Adults diagnosed with major depressive disorder (MDD) who were unemployed, had less than a college education, or who were not White responded slower to treatment than their White, employed, or college-educated counterparts. The researchers that reached these conclusions published their findings in Psychiatric Services.

The researchers evaluated socioeconomic data from the 2011 Combining Medications to Enhance Depression Outcomes (CO-MED) study. The randomized controlled trial recruited 665 adults aged 18 to 75 years old. Participants received 1 of 3 antidepressant treatments for 12 weeks. While the initial CO-MED study evaluated the effectiveness of combination antidepressant therapy compared with monotherapy, the researchers of the current study looked at the socioeconomic data to see whether it affects treatment success.

The researchers chose this study because unlike other observational studies, where access to care varied among people with MDD, the CO-MED participants had equal, consistent access to care. They used patient data to examine the impacts of educational achievement, income, employment status, and race-ethnicity on treatment responses among patients with MDD.


Continue Reading

Not having a college education (β = 0.410 ± 0.205, CrI 50.009–0.811, P = 0.045), being unemployed (β = 0.4906 0.182, CrI 50.133–0.848, P = 0.007), and being non-White (β = 0.75360.193, CrI 50.374–1.131, P = 0.001) were all associated with slower and less improvement compared with the opposite characteristics. The characteristics associated with the worst improvement were being non-White (11.3%) and not having a college degree (9.6%).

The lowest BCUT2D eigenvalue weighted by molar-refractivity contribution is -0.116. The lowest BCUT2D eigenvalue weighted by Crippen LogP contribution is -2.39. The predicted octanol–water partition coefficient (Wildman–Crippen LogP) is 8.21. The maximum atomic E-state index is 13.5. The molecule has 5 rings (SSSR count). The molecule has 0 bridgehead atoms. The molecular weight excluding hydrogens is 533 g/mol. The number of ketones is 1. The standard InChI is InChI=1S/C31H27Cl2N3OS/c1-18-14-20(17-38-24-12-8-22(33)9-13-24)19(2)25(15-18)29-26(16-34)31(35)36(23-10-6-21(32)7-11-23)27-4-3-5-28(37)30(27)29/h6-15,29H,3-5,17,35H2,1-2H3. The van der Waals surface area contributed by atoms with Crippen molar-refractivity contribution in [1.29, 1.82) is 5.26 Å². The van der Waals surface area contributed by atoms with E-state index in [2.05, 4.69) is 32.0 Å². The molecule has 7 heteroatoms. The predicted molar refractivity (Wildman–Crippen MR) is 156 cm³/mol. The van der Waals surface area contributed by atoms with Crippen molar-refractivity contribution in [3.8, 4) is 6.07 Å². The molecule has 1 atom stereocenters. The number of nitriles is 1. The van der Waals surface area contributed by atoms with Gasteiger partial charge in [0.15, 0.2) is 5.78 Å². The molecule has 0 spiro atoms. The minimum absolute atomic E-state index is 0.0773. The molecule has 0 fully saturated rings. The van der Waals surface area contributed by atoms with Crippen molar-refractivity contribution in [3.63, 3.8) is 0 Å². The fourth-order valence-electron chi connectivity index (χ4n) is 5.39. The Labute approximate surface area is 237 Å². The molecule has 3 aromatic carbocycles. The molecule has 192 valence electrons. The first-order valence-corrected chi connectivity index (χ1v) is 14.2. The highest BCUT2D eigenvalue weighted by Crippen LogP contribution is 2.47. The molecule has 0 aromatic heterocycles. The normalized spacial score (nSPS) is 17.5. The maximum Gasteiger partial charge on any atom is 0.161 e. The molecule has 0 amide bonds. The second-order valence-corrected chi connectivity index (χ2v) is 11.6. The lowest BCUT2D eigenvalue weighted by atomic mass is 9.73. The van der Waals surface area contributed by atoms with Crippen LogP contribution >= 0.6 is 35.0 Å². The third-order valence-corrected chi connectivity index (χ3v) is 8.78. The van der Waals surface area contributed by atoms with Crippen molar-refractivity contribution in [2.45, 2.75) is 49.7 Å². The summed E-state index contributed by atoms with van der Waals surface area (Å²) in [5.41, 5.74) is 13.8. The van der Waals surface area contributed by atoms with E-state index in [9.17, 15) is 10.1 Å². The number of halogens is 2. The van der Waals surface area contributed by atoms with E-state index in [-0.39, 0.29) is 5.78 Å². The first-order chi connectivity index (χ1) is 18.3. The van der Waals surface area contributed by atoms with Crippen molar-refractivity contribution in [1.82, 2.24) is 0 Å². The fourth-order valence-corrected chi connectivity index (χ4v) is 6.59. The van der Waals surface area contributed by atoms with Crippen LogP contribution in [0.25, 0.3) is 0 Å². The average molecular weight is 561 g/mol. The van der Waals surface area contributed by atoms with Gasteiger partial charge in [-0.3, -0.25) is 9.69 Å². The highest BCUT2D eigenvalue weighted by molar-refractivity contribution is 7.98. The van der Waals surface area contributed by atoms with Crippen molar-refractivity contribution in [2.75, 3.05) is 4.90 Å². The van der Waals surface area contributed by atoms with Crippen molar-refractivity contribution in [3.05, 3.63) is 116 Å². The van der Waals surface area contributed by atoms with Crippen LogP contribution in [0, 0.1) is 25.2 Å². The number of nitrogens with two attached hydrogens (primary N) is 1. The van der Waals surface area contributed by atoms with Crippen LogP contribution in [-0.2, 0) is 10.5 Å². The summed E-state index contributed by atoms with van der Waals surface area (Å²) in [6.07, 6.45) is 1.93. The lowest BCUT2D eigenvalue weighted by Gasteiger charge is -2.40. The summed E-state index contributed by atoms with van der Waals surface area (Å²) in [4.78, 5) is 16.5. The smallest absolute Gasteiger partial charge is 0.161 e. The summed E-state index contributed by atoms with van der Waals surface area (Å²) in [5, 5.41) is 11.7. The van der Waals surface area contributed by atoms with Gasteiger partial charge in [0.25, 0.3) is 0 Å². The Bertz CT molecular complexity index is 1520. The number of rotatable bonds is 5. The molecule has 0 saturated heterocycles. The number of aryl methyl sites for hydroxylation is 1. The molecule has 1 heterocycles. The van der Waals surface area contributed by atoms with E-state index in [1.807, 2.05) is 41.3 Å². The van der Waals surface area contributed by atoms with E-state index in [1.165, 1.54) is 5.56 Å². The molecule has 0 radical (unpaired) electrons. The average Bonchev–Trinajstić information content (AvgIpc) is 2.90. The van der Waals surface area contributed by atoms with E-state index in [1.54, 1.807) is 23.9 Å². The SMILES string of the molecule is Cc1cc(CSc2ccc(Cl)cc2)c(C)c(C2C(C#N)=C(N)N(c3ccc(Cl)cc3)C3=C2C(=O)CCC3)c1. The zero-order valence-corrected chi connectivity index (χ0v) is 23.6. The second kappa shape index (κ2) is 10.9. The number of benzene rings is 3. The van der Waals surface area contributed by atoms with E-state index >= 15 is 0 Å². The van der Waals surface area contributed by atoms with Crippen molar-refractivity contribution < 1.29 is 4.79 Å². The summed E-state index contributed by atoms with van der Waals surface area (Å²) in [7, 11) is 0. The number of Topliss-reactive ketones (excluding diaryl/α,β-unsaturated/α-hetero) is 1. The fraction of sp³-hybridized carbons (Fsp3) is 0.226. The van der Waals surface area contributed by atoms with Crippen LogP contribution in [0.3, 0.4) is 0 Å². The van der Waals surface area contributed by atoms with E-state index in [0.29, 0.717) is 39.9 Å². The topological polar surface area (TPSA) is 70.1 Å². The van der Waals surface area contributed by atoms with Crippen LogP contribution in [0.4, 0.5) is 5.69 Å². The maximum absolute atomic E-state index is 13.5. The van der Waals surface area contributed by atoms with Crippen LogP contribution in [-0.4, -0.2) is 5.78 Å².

The researchers’ findings show social determinants of health have a significant effect on treatment response and “these effects are independent of access to care, cost of medication, insurance coverage, and quality of care,” the researchers state. How much a patient’s depression symptoms improve is thought to be tied to the medication, but this study shows other factors play a role.

The researchers admit they could not examine all socioeconomic factors and they had a limited number of observations. Future clinical trials should measure these socioeconomic factors and incorporate them analytically,” they state. “Additionally, to optimize treatment outcomes for adults with depression, we must leverage socioeconomic variables as potential predictors of outcomes to inform treatment selection, monitoring, and delivery.”

Disclosure: Some study authors declared affiliations with biotech, pharmaceutical, and/or device companies. Please see the original reference for a full list of authors’ disclosures.

References

Mills JA, Suresh V, Chang L, et al. Socioeconomic predictors of treatment outcomes among adults with major depressive disorder. Psychiatr Serv. Published online March 31, 2022. doi:10.1176/appi.ps.202100559